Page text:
Theophylact: Those who were in the ship enquired among themselves, “What manner of man is this?” and now it is made known Who He is by the testimony of His enemies. For the demoniac came up confessing that He was the Son of God.  Proceeding to which circumstance the Evangelist says, “And they came over unto the other side, &c.”

Bede, in Marc., 2, 21: Geraza is a noted town of Arabia, across the Jordan, near mount Galaad, which the tribe of Manasseh held, not far from the lake of Tiberias, into which the swine were precipitated.

Pseudo-Chrys., Vict. Ant. e Cat. in Marc.: Nevertheless the exact reading contains neither Gadarenes, nor Gerasines, but Gergesenes. For Gadara is a city of Judaea, which has no sea at all about it; and Geraza is a city of Arabia, having neither lake nor sea near it. And that the Evangelists may not be thought to have spoken so manifest a falsehood, well acquainted as they were with the parts around Judaea, Gergese, from which come the Gergesenes, was an ancient city, now called Tiberias, around which is situated a considerable lake. [ed. note: Reland seems to feel the same difficulty about Gadara as the author of this comment; but he reconciles it by saying that the whole region might have been so called from the town of Gadara in Peroea, though the town itself was not on the lake. Reland, Palace., v2, p774, also Lightfoot, Horae Hebr. in locum.]   It continues, “And when He was come out of the ship, immediately there met Him, &c.”

Augustine, de Con. Evan., 2, 24: Though Matthew says that there were two, Mark and Luke mention one, that you may understand that one of them was a more illustrious person, concerning whose state that country was much afflicted.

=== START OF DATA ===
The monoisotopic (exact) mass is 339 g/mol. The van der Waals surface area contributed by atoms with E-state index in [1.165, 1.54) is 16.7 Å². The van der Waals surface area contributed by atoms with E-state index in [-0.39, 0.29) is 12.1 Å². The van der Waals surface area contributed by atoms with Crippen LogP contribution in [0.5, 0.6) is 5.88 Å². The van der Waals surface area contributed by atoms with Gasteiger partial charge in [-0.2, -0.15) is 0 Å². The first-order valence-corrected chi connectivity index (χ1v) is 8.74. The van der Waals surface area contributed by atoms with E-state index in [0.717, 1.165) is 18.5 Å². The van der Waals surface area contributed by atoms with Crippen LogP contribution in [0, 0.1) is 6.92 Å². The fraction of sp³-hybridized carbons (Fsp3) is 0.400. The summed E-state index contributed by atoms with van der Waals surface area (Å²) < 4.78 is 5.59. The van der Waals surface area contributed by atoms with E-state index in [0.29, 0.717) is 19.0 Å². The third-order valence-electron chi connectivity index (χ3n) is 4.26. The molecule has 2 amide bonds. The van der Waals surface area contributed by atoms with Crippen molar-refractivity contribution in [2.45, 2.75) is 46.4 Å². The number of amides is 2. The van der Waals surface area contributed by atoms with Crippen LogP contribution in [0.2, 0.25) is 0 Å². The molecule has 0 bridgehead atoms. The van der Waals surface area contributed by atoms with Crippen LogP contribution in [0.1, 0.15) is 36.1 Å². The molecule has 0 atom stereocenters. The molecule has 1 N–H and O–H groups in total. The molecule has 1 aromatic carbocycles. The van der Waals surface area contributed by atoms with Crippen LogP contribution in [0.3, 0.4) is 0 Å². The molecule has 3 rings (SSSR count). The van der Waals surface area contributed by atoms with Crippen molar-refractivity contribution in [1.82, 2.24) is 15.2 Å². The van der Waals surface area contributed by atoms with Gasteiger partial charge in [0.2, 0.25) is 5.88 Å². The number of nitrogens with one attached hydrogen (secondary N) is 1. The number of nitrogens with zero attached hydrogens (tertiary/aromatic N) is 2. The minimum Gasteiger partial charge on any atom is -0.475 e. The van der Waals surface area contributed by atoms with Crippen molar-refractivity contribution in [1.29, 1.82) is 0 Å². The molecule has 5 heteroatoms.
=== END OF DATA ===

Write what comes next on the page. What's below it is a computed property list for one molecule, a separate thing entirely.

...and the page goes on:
Chrys., Vict. Ant. e Cat. in Marc., see Chrys., Hom. in Matthew, 28: Or else, Mark and Luke relate what was most worthy of compassion, and for this reason they put down more at length what had happened to this man; for there follows, “no man could bind him, no, not with chains.”

They therefore simply said, a “man possessed of a devil,” without taking heed to the number; or else, that he might shew the greater virtue in the Worker; for He who had cured one such, might cure many others. Nor is there any discrepancy shewn here, for they did not say that there was one alone, for then they would have contradicted Matthew.  Now devils dwelt in tombs, wishing to convey a false opinion to many, that the souls of the dead were changed to devils.

Greg. Nyss.: Now the assembly of the devils had prepared itself to resist the Divine power. But when He was approaching Who had power over all things, they proclaim aloud His eminent virtue.  Wherefore there follows, “But when he saw Jesus afar off, he ran and worshipped him, saying, &c.”

Cyril: See how the devil is divided between to passions, fear and audacity; he hangs back and prays, as  if meditating a question; he wishes to know what he had to do with Jesus, as though he would say, “Do you cast me out from men, who are mine?”

Bede: And how great is the impiety of the Jews, to say that He cast out devils by the prince of the devils, when the very devils confess that they have nothing in common with Him.